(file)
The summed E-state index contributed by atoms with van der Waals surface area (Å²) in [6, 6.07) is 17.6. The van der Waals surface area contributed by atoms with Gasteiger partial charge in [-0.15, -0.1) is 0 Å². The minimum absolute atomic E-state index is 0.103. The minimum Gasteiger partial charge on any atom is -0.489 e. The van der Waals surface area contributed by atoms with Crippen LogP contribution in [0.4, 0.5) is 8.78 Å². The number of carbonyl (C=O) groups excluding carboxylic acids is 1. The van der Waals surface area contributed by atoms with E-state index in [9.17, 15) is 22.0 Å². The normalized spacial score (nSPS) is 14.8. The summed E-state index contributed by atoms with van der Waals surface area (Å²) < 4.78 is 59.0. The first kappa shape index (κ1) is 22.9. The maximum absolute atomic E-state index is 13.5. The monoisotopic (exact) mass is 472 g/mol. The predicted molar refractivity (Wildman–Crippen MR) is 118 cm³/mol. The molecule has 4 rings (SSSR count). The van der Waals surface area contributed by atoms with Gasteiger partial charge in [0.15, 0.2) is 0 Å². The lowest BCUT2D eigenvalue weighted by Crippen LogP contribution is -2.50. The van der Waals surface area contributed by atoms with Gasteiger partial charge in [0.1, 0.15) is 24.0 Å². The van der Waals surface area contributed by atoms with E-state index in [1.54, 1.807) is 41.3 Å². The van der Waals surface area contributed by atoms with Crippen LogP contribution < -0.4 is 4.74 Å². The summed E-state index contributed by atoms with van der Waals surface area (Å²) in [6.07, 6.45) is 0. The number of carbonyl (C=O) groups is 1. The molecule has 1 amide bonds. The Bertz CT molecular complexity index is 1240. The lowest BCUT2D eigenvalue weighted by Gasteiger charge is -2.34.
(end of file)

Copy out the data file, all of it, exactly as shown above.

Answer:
The summed E-state index contributed by atoms with van der Waals surface area (Å²) in [6, 6.07) is 17.6. The van der Waals surface area contributed by atoms with Gasteiger partial charge in [-0.15, -0.1) is 0 Å². The minimum absolute atomic E-state index is 0.103. The minimum Gasteiger partial charge on any atom is -0.489 e. The van der Waals surface area contributed by atoms with Crippen LogP contribution in [0.4, 0.5) is 8.78 Å². The number of carbonyl (C=O) groups excluding carboxylic acids is 1. The van der Waals surface area contributed by atoms with E-state index in [9.17, 15) is 22.0 Å². The normalized spacial score (nSPS) is 14.8. The summed E-state index contributed by atoms with van der Waals surface area (Å²) < 4.78 is 59.0. The first kappa shape index (κ1) is 22.9. The maximum absolute atomic E-state index is 13.5. The monoisotopic (exact) mass is 472 g/mol. The predicted molar refractivity (Wildman–Crippen MR) is 118 cm³/mol. The molecule has 4 rings (SSSR count). The van der Waals surface area contributed by atoms with Gasteiger partial charge in [0.15, 0.2) is 0 Å². The lowest BCUT2D eigenvalue weighted by Crippen LogP contribution is -2.50. The van der Waals surface area contributed by atoms with Gasteiger partial charge in [0.1, 0.15) is 24.0 Å². The van der Waals surface area contributed by atoms with E-state index in [1.54, 1.807) is 41.3 Å². The van der Waals surface area contributed by atoms with Crippen LogP contribution < -0.4 is 4.74 Å². The summed E-state index contributed by atoms with van der Waals surface area (Å²) in [6.07, 6.45) is 0. The number of carbonyl (C=O) groups is 1. The molecule has 1 amide bonds. The Bertz CT molecular complexity index is 1240. The lowest BCUT2D eigenvalue weighted by Gasteiger charge is -2.34.